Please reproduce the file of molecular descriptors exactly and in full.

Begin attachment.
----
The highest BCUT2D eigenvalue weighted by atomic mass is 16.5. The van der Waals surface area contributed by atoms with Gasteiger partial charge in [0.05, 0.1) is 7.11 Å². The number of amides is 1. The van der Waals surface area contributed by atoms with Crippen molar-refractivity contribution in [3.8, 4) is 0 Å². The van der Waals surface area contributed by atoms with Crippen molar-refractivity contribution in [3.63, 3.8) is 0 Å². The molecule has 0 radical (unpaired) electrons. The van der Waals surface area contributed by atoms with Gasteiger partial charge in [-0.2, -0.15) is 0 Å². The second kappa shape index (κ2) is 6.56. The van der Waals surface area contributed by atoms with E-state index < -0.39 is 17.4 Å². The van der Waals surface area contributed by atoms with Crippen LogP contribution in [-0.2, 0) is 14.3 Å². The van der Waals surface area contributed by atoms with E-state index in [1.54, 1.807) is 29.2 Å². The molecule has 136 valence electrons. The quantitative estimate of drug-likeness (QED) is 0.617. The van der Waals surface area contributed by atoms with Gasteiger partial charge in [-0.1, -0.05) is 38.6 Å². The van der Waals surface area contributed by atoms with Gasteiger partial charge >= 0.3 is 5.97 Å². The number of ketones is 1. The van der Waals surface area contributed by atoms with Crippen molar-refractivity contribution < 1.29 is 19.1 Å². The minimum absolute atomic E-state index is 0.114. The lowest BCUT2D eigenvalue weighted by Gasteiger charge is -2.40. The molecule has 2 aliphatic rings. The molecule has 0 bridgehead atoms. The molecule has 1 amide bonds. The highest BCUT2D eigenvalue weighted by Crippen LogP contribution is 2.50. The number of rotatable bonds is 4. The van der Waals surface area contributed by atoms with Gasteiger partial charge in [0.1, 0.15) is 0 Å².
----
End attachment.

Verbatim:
The highest BCUT2D eigenvalue weighted by atomic mass is 16.5. The van der Waals surface area contributed by atoms with Gasteiger partial charge in [0.05, 0.1) is 7.11 Å². The number of amides is 1. The van der Waals surface area contributed by atoms with Crippen molar-refractivity contribution in [3.8, 4) is 0 Å². The van der Waals surface area contributed by atoms with Crippen molar-refractivity contribution in [3.63, 3.8) is 0 Å². The molecule has 0 radical (unpaired) electrons. The van der Waals surface area contributed by atoms with Gasteiger partial charge in [-0.2, -0.15) is 0 Å². The second kappa shape index (κ2) is 6.56. The van der Waals surface area contributed by atoms with E-state index < -0.39 is 17.4 Å². The van der Waals surface area contributed by atoms with Crippen LogP contribution in [-0.2, 0) is 14.3 Å². The van der Waals surface area contributed by atoms with E-state index in [1.54, 1.807) is 29.2 Å². The molecule has 136 valence electrons. The quantitative estimate of drug-likeness (QED) is 0.617. The van der Waals surface area contributed by atoms with Gasteiger partial charge in [-0.1, -0.05) is 38.6 Å². The van der Waals surface area contributed by atoms with Gasteiger partial charge >= 0.3 is 5.97 Å². The number of ketones is 1. The van der Waals surface area contributed by atoms with Crippen molar-refractivity contribution < 1.29 is 19.1 Å². The minimum absolute atomic E-state index is 0.114. The lowest BCUT2D eigenvalue weighted by Gasteiger charge is -2.40. The molecule has 2 aliphatic rings. The molecule has 0 bridgehead atoms. The molecule has 1 amide bonds. The highest BCUT2D eigenvalue weighted by Crippen LogP contribution is 2.50. The number of rotatable bonds is 4. The van der Waals surface area contributed by atoms with Gasteiger partial charge in [0.1, 0.15) is 0 Å².